Jordanian lawmakers on Monday urged their government to kick Israel’s ambassador out of the kingdom and “review” the 1994 peace treaty with the Jewish state.
The MPs’ call came during an “emergency” meeting of the country’s House of Representatives in Amman on Monday to discuss the “recent violations, including the storming by the Israeli occupation forces and settlers, of the holy Al-Aqsa Mosque/Noble Sanctuary,” the state-funded Al-Mamlaka TV reported.
The call is non-binding, but may reflect the broader mood in Amman coming just a day after Jordanian diplomatic officials dressed down Israel’s envoy Amir Weissbrod over the recent violence on the Temple Mount in Jerusalem.
In a statement, Jordan’s foreign ministry said Sunday that it had stressed to the Israeli envoy its “condemnation and rejection of the Israeli violations” at the holy site, which is revered by both Muslims and Jews and is under Jordanian custodianship.
The compound was the site of clashes between Muslim worshipers and police last week over the entry of Jews during the Islamic holiday of Eid al-Adha, which this year coincided with the Jewish fast day of Tisha B’Av, mourning the destruction of the two Jewish Temples at the site.
At the time, Amman called for an immediate end of “these provocative and absurd violations,” which it said were “inflaming the conflict” and were a violation of international law.
Monday’s vote is not the first time that Jordanian lawmakers have called to review the peace treaty with Israel, but such calls are largely symbolic. Jordan’s parliament, which is seen as more reactionary and hardline than the monarchy, carries little weight in the country. Policymaking, especially on foreign affairs and defense issues, is tightly controlled by the government and royal court.
At the meeting, MP Yahya Al-Saud put forward 17 recommendations drawn up by the parliamentary Palestine Committee, which he chairs. The text of the recommendations referred to Israel as “the Zionist entity” and warned against “allowing Jewish settlers to carry out Talmudic prayer” at the Temple Mount.
The recommendations included “expelling the ambassador of the Zionist entity in Amman”; the recall of Jordan’s ambassador to Israel; a “review” of the 1994 peace treaty between the two countries; an affirmation that the Al-Aqsa Mosque is 144 dunams in size — that is, that it constitutes the entirety of the Temple Mount area and not just the mosque building, and therefore that no non-Muslims are permitted anywhere on the mount; backing continued custodianship of the holy site by Jordan’s Hashemite monarchy; and rejecting an alleged plot by Israel to divide the Temple Mount into Muslim-only and Jewish-only sections and prayer times.
Israeli policy at the site has long been to uphold the Jordanian stewardship there, and to allow only Muslim worship on the Mount, though Jews and others may visit.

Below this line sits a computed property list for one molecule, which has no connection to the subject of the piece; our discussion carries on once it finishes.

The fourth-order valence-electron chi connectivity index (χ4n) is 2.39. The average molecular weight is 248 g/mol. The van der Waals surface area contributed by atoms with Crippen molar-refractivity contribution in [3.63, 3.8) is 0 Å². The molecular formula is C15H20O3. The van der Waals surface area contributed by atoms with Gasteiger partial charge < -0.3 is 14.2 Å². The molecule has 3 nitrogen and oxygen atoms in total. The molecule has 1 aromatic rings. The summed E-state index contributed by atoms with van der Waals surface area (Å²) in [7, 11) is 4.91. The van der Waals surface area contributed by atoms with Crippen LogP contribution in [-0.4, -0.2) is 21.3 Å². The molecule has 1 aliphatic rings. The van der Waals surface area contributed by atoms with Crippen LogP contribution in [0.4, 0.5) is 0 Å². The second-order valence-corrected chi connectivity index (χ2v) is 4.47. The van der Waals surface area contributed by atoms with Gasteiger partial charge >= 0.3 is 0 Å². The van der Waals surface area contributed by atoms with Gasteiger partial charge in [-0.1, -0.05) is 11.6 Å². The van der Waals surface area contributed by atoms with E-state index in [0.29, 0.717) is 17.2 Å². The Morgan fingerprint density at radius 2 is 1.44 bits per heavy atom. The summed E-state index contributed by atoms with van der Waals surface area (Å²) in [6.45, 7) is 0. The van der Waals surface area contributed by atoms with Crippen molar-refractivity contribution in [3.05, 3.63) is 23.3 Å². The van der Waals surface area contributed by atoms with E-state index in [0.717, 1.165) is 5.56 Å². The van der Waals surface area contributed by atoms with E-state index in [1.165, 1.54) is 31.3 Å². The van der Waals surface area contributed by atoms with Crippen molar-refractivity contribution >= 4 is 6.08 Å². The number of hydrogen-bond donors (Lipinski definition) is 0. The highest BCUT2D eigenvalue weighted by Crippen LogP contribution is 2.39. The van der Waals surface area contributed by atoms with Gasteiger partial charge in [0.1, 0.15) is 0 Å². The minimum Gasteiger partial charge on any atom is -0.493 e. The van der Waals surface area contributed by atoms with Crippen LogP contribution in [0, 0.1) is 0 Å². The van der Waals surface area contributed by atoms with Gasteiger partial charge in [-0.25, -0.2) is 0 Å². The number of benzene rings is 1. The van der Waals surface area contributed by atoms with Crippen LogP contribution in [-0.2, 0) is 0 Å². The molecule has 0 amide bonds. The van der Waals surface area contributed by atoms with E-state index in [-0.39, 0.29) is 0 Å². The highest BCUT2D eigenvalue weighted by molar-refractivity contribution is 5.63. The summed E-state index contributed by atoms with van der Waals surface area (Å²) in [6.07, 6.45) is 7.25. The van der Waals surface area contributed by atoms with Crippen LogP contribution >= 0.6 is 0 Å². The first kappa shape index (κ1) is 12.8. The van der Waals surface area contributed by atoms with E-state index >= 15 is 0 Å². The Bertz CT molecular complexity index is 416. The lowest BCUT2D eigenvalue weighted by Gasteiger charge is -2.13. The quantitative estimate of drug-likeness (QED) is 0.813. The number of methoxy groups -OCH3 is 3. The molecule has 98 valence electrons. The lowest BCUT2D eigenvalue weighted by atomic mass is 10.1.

House of Representatives Speaker Atef Tarawneh called an informal voice vote to accept the committee’s recommendations, after which many MPs were heard on video footage shouting their agreement.
Saud, head of the Palestine Committee, is a vociferous anti-Israel lawmaker who once challenged former Likud MK Oren Hazan, ousted from Israel’s parliament in the last election after a series of scandals, to a fist-fight at the border.
In an interview with the Jordanian newspaper Al-Ghad after the meeting, Saud said MPs had also agreed to hold a sit-in at the Allenby Bridge, which straddles the border between Jordan and the West Bank, this coming Friday. The protest would be for MPs only, he said.
As part of an arrangement in place since the 1967 Six Day War, when Israel captured the Old City and East Jerusalem from Jordan, non-Muslims are barred from praying at the Temple Mount, which is the holiest site in Judaism and third holiest in Islam.
Under the 1994 peace treaty between the two countries, Israel recognizes Jordan as the custodian of the Temple Mount and Jerusalem holy sites.
Days after the clashes, Public Security Minister Gilad Erdan, whose ministry oversees police responsible for security at the Temple Mount, voiced support for changing the existing arrangements there.
“I think there is an injustice in the status quo that has existed since ’67,” he told Israel’s Radio 90. “We need to work to change it so in the future Jews, with the help of God, can pray at the Temple Mount.”
He clarified that he opposed introducing such a change unilaterally. “This needs to be achieved by diplomatic agreements and not by force,” Erdan said.
Talk or even rumors of changes to the status quo arrangement at the holy site are typically met with vociferous protest from the Muslim world, which has accused Israel of attempting to “judaize” the site or expand access for Jewish pilgrims.
Saudi Arabia and Qatar, as well as the Palestinians, condemned Israel over the clashes.
A spokesman for Jordan’s foreign ministry said Sunday the meeting with Weissbrod was in part intended to express Amman’s rejection of Erdan’s comments.
“In the meeting, it was also affirmed that the Al-Aqsa Mosque/Noble Sanctuary… is a place for Muslims to pray and worship only,” the statement said, using the Islamic name for the Temple Mount.
According to Erdan, 1,729 Jews entered the Temple Mount on Tisha B’Av, a record high for a single day.